DARPA’s has a project called Electronic-Photonic Heterogeneous Integration or E-PHI. The program has successfully incorporated billions of light-emitting dots onto silicon thereby creating an efficient silicon-based laser.
Researchers that were working on the program at the University of California, Santa Barbara (UCSB), achieved this breakthrough. It will enable the production of inexpensive and robust Microsystems, which exceed the performance capabilities of technologies that are currently available.
Devices in defense systems, such as radar, communications and imaging rely on a wide variety of Microsystems. These devices normally require particular substrates or base materials and different processing technologies, which are specific to each application. This prevents the integration of such devices into a single fabrication process. Integration of these technologies in the past has required combining one microchip with another, which then introduces significant limitations on bandwidth and latency in comparison to Microsystems that are integrated on a single chip.
DARPA started the E-PHI program back in 2011 with a long-term goal of integrating chip-scale photonic Microsystems with high-speed electronics directly onto a single silicon microchip. Although many photonic components can now be made-up directly on silicon, constructing an efficient laser source on silicon has proven to be difficult. The traditional methods to adding lasers on-chip include separately fabricating lasers on expensive wafers. These then have to be bonded onto silicon chips. It is this conventional bonding process that ramps up the cost of production as it requires extreme precision.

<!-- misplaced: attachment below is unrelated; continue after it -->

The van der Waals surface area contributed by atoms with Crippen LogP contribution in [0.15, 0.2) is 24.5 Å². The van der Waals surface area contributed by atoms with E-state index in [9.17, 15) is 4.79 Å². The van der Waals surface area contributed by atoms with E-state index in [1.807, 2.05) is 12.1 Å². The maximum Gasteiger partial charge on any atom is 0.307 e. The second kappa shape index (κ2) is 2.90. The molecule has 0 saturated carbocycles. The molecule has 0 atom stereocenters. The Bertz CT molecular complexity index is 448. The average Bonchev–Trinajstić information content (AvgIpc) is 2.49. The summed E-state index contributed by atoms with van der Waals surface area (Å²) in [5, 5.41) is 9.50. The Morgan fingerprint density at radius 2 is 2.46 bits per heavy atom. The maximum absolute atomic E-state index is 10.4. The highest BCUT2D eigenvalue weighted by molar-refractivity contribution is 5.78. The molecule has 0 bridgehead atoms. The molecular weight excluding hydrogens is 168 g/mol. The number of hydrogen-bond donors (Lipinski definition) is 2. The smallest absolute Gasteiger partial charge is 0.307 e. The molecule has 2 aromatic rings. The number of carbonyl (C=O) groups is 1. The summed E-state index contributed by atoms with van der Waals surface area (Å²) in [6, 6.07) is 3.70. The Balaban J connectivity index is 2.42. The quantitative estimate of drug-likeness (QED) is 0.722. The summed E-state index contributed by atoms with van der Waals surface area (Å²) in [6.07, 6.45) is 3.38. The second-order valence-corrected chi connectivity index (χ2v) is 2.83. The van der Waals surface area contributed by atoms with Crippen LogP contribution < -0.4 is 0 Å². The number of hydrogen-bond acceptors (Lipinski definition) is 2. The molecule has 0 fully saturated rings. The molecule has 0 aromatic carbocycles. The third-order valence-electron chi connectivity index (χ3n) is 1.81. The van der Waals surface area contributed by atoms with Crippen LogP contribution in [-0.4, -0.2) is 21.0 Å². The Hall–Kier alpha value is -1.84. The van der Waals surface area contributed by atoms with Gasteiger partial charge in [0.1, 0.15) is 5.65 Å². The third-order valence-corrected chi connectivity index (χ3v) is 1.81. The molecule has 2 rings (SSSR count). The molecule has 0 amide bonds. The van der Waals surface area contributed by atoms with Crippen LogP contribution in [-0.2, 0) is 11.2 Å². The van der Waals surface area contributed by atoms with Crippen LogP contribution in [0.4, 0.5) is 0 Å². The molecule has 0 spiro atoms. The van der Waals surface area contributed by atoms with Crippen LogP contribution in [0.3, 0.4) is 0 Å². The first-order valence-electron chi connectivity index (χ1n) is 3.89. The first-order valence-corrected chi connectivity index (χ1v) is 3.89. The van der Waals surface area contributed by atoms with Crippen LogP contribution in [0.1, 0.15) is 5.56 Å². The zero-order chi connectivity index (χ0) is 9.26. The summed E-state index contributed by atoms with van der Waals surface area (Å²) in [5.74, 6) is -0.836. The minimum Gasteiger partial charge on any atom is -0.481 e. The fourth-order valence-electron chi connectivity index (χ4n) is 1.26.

Josh Conway, DARPA program manager for E-PHI said, “It is anticipated that these E-PHI demonstrator Microsystems will provide considerable performance improvement and size reduction versus state-of-the-art technologies…Not only can lasers be easily integrated onto silicon, but other components can as well, paving the way for advanced photonic integrated circuits with far more functionality than can be achieved today.”
In addition to generating light emission on silicon, the UCSB team overcame a common predicament in past efforts to grow non-silicon laser materials directly on silicon called “lattice mismatch.” The UCSB team have proved lasers grown on silicon performed comparably to those which were grown on their native substrate. These results will now be a foundation for the development of other photonic components such as optical amplifiers, modulators and detectors.
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[Image via Darpa]